In today's fast-paced development cycle, automation is not just a luxury but a necessity. Integrating DevOps tools like with cloud platforms such as Google Cloud Platform (GCP) can significantly streamline application deployment processes. This guide aims to walk you through the steps to set up a seamless deployment pipeline using for your applications on GCP, ensuring faster delivery and consistent deployments.


Setting up CI/CD Pipeline

Before we get started with this guide, install the GCP GKE Pulumi Py workflow from: If you don't have access to the repository, kindly contact us at [email protected]

The repo includes a complete IaC for deploying infrastructure over GCP: Kubernetes, Container Registry, Database Clusters, Load Balancers, and Project Resource Management, all built using Python + Pulumi +

Build Pipelines locally, and Set up your Infrastructure with the CLI

  • In your terminal, enter the ops build . command and select the sample-app-gcr-pipeline. This ops build . command will build your GKE ad GCP workflow, your Docker image from your Dockerfile, and the set of files located in the specified path you created in your source code.

  • When the image is built, it's going to create an image ID and successfully tag it in your console.
  • Next, you need to build and set up the infrastructure that will deploy each resource to GCP using the Pulumi Python framework. Set up your infrastructure using ops run -b . This will provision your stack using Pulumi
  • Select setup Infrastructure over GCP
  • Select your environment, and install the dependencies and services required for your build.
  • After configuring and setting up your GCP infrastructure, you can configure your sample app and set up CI/CD pipelines on it. Your sample app CI/CD config will be configured in the ops.yml file.
version: "1"
  - name: sample-expressjs-pipeline-gcp-gke-pulumi-pyf:0.1.1
    description: Build and Publish an image in a GCPContainer Registry
        - DEBIAN_FRONTEND=noninteractive
        - STACK_TYPE=gcp-gke-pulumi-py
        - ORG=cto-ai
        - GH_ORG=workflows-sh
        - REPO=sample-expressjs-gcp-gke-pulumi-py
        - BIN_LOCATION=/tmp/tools
        - GITHUB_TOKEN
        - PULUMI_TOKEN
      - "github:workflows-sh/sample-gcp-gke-pulumi-py:pull_request.opened"
      - "github:workflows-sh/sample-gcp-gke-pulumi-py:pull_request.synchronize"
      - "github:workflows-sh/sample-gcp-gke-pulumi-py:pull_request.merged"
      - name: sample-expressjs-build-gcp-gke-pulumi-py
        description: Build step for sample-expressjs-gcp-gke-pulumi-py
          - git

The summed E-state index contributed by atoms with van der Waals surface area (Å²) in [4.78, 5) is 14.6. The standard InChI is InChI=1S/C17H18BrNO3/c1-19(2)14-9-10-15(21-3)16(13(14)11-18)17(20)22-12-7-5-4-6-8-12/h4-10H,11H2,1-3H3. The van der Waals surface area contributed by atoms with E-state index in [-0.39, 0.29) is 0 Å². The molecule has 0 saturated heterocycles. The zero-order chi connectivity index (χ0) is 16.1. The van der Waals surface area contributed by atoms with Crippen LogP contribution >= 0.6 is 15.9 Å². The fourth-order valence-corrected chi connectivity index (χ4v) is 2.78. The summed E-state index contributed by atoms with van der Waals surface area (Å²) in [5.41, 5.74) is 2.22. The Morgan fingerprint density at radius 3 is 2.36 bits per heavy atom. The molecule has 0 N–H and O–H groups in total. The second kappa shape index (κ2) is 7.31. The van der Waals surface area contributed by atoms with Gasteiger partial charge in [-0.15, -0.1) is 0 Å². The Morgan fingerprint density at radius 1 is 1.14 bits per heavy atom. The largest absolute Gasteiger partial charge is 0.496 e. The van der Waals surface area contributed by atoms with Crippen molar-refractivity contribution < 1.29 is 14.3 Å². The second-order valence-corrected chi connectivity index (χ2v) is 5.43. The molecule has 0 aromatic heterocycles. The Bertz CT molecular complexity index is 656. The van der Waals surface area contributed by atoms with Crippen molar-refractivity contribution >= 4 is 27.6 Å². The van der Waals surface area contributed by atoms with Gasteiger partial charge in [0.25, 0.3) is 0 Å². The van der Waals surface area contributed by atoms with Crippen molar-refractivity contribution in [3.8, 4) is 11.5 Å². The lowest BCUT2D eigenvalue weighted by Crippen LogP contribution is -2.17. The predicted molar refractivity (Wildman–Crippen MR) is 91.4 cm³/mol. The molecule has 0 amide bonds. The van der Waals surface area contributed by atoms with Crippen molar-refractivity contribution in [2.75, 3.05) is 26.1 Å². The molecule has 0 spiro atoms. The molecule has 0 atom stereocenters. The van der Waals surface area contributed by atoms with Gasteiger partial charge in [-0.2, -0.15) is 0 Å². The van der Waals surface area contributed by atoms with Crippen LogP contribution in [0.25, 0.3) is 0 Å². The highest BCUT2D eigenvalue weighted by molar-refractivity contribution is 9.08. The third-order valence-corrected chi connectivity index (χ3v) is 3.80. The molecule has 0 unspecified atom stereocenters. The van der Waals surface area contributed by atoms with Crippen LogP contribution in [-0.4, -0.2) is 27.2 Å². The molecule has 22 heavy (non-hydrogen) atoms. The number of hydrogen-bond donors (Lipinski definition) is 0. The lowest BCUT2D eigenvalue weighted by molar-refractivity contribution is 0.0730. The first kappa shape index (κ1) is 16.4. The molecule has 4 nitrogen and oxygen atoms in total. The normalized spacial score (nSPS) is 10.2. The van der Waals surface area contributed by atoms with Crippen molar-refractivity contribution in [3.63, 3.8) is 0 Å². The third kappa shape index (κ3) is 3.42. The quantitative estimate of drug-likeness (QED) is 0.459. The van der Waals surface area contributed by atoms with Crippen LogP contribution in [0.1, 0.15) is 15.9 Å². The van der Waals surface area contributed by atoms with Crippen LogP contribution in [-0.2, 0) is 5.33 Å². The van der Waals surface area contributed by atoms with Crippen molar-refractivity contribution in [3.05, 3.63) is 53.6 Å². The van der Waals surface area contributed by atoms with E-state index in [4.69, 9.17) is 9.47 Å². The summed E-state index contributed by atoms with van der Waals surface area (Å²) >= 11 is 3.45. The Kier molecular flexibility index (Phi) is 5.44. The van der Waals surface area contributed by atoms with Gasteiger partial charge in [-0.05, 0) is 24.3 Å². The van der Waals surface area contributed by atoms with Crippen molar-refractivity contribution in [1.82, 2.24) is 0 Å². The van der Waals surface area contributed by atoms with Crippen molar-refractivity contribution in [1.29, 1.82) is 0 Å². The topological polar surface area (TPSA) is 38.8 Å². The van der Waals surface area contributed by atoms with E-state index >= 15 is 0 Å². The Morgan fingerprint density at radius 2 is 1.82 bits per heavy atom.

- unzip
          - wget
          - tar
          - mkdir -p $BIN_LOCATION
          - export PATH=$PATH:$BIN_LOCATION
          - ls -asl $BIN_LOCATION

CI/CD Pipeline Explanation

  • version: Specifies the version of the CI/CD configuration. It's set to 1.
  • pipelines: A list of pipelines that are defined in this configuration.

Within the pipelines:

  • name: The name of the pipeline: sample-expressjs-pipeline-gcp-gke-pulumi-pyf:0.1.1.
  • description: A brief description indicating that the pipeline is designed to "Build and Publish an image in a GCP Container Registry."
  • env: Environment variables that will be available during the execution of the pipeline.
  • DEBIAN_FRONTEND=noninteractive: This is often used in Dockerfiles for Debian/Ubuntu-based images to ensure that package installations don't ask interactive questions.
  • STACK_TYPE=gcp-gke-pulumi-py: Indicates the stack type being used is gcp-gke-pulumi-py.
  • ORG=cto-ai: The organization is set to cto-ai.
  • GH_ORG=workflows-sh: The GitHub organization for this pipeline is workflows-sh.
  • REPO=sample-expressjs-gcp-gke-pulumi-py: The repository name.
  • BIN_LOCATION=/tmp/tools: Binary location directory.
  • GITHUB_TOKEN: A secret token for GitHub authentication.PULUMI_TOKEN: A secret token for Pulumi, an infrastructure as code tool.
  • events: Events that trigger this pipeline:
  • pull_request.opened: When a pull request is opened in the specified GitHub repository.
  • pull_request.synchronize: When new commits are pushed to the pull request.
  • pull_request.merged: When the pull request is merged.

Building and Publishing Your Workflow

When you are done, you can build and publish your workflow to the CTO registry using the ops build . and ops publish . commands. When the workflow is built, you can trigger your pipelines using the event triggers configured in your ops.yml file, and you can also view your Pipeline logs in GitHub and the dashboard.

Setting up your first pipeline for deployment to Google Cloud Platform (GCP) offers several significant benefits:

  • Automated Deployments: Automating the deployment process reduces human errors, ensures consistent deployments, and speeds up the software delivery process.
  • Integrated Toolchains: By combining with GCP, you're bridging two powerful platforms, allowing for integrated DevOps practices that utilize the strengths of both.
  • Scalability: GCP, being a cloud platform, provides scalability options that can be easily managed and triggered through pipelines, ensuring that your application can handle varying loads.
  • Efficiency: Automation pipelines reduce the manual overhead in the deployment process. This means faster iterations, quicker releases, and reduced time to market for features and bug fixes.

Conclusion provides a seamless experience for automating complex workflows. By integrating it with GCP, we can simplify the deployment process, reduce human errors, and speed up software delivery. With the foundational knowledge from this guide, you can further customize and expand your workflows to cater to various GCP scenarios and application needs.